AL.com, Alabama’s biggest news website, just published an opinion piece on Moore. The columnist was careful not to take sides, but he did look at the situation Biblically, and he made the gentle suggestion that some people who are standing by Moore might be compromising their values, or might not fully understand just what Jesus said. “For Christians,” he wrote, “the question is not if we follow Jesus, but how.”
Well, that’s a good, healthy conversation for Christians to have. Meanwhile, the column prompted some comments that are a reflection of just how divided Alabamians are over whether Moore is being framed, or is a pedophile. One pro-Moore writer, name of Evangelico, displayed the hysteria and irrationality that mark large swaths of the Christian right when he said, “Jesus Christ was the holy, eternal Son of God. The only source of eternal life. How dare someone like this columnist drag the name of Jesus Christ through the mud to justify ungodly government programs such as DACA, and Obamacare.”
This is the sort of blithering nonsense we’ve come to expect from radical religious Republicans over the last thirty or so years. Muckraking televangelists like Jerry Falwell and Pat Robertson got filthy rich accusing Democrats of being ungodly atheists in the 1970s and 1980s; political hacks, ranging from Pat Buchanan to Ralph Reed, Rick Santorum and Mike Pence, carried their water even further, suggesting that liberals were anti-American, thereby stoking fear and resentment amongst their under-educated followers, particularly in rural areas of the Bible Belt. The result is that these Christians now get to define God’s political agenda. We now know, according to Evangelico, that God hates DACA and Obamacare. (Presumably, God approved leaving the Paris climate accords, and is in favor of tax cuts for corporations.) How Evangelico can read the mind of God is a bit of a mystery.
To be fair, several other commenters rejected Evangelico’s assertion. “Apparently God was a little bit of a socialist in the OT. It is very GODLY to give unto the poor – especially healthcare. Jesus healed the sick for free and would approve of the ACA. You should pray about it if you call yourself a Christian,” wrote SECorBust, in words that even a non-Christian can agree with. As one who is uncomfortable with overt expressions of religiosity intruding into the public sphere, I at least welcome sane Christians, as SECorBust seems to be, when they take steps to distance themselves from their more rabid co-religionists.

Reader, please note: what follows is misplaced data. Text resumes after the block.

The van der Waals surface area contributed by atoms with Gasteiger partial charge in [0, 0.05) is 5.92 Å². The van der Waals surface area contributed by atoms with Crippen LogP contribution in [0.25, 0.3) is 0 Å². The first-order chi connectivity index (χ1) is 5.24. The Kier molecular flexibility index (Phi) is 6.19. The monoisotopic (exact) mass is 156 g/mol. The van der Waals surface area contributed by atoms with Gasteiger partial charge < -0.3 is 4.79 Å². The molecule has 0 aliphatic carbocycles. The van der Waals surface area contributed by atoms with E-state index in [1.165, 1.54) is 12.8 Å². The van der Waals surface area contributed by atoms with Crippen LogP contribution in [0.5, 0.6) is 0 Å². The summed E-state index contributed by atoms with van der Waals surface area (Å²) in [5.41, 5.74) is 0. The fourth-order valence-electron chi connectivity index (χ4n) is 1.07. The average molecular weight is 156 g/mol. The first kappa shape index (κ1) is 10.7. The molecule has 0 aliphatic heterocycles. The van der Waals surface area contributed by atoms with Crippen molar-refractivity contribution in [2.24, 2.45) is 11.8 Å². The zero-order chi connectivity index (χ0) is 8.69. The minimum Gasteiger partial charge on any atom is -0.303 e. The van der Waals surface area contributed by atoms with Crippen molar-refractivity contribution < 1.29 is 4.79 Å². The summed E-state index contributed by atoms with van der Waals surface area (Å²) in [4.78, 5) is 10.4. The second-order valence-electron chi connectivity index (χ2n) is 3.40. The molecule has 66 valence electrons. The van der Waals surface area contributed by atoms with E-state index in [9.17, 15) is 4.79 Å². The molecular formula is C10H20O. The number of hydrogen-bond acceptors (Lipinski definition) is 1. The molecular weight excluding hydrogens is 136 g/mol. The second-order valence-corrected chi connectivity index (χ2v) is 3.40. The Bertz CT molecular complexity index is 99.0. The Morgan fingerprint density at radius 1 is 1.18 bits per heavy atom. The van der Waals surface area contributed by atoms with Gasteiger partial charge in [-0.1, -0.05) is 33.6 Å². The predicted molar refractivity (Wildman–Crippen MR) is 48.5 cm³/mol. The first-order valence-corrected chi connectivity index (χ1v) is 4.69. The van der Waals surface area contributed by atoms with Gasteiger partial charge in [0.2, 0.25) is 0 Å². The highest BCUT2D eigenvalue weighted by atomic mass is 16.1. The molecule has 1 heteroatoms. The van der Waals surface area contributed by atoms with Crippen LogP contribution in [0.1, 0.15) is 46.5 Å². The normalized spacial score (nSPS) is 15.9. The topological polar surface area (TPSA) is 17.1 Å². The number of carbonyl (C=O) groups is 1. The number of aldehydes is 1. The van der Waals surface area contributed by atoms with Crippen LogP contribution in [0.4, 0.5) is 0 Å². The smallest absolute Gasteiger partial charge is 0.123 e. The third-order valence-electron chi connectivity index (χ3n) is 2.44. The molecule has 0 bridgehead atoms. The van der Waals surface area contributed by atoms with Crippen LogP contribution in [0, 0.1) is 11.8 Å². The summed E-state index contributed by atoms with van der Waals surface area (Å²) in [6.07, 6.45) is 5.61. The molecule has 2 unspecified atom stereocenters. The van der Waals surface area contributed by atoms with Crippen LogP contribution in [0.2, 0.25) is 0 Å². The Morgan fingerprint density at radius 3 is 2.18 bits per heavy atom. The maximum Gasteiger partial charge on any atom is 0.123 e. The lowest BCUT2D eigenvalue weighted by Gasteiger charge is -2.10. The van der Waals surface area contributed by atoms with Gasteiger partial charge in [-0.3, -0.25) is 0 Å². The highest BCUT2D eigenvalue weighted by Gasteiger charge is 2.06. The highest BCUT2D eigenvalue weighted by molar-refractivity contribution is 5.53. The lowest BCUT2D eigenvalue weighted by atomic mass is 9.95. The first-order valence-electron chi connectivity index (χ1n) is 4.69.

Another Alabamian columnist at the website provided a handy chart about some of the differences between Moore and the Democratic nominee for Senator, Doug Jones.
One would think that rational Alabama voters would weigh all these factors in deciding whom to support, but, pace Donald Trump, it’s entirely conceivable that the chart could include another distinction:
“Stood in the middle of 20th St., in downtown Birmingham, and randomly shot people.”
Roy Moore: Yup. Doug Jones: Nope.
Would it change Evangelico’s mind if Moore were a mass murderer? Probably not–unless, that is, God told Evangelico to stop supporting Moore. But the God whom Evangelico claims to hear would never do anything against Roy Moore, because that God–the father of Jesus Christ–wants Republicans to be elected all across the U.S. That God doesn’t care about the moral fitness of Republicans. He is willing to suspend every moral edict Jesus uttered, if it means electing Republicans. Lest you think this sounds sacrilegious or even blasphemous, keep in mind that this is what Evangelico believes. God told him so. “You must vote for Roy Moore, Evangelico. He is the man I want to be Senator. Don’t argue with me, Evangelico. Just do as I say. That’s a good boy. Oh, and don’t forget to give money to your pastor. I am the Lord, your God.”
Speaking of pastors, 50 of them came out publicly in favor of Moore. They said he is “an unmovable rock in the culture wars,” using a phrase made infamous by the Catholic provocateur, Pat Buchanan, when he launched his political attacks on the Clintons, in the early 1990s. At the 1992 Republican convention, Buchanan yoked GOP politics to Christianity when he claimed that a Clinton victory “is not the kind of change we can tolerate in a nation that we still call God’s country.” Buchanan, like Evangelico, knows for certain just how God would vote. Buchanan was an unmovable rock, unpersuadable by any evidence, common sense or legal principle, guided only by his theological biases. So are Evangelico and Roy Moore. Nothing can ever make them change their minds. God has spoken to them.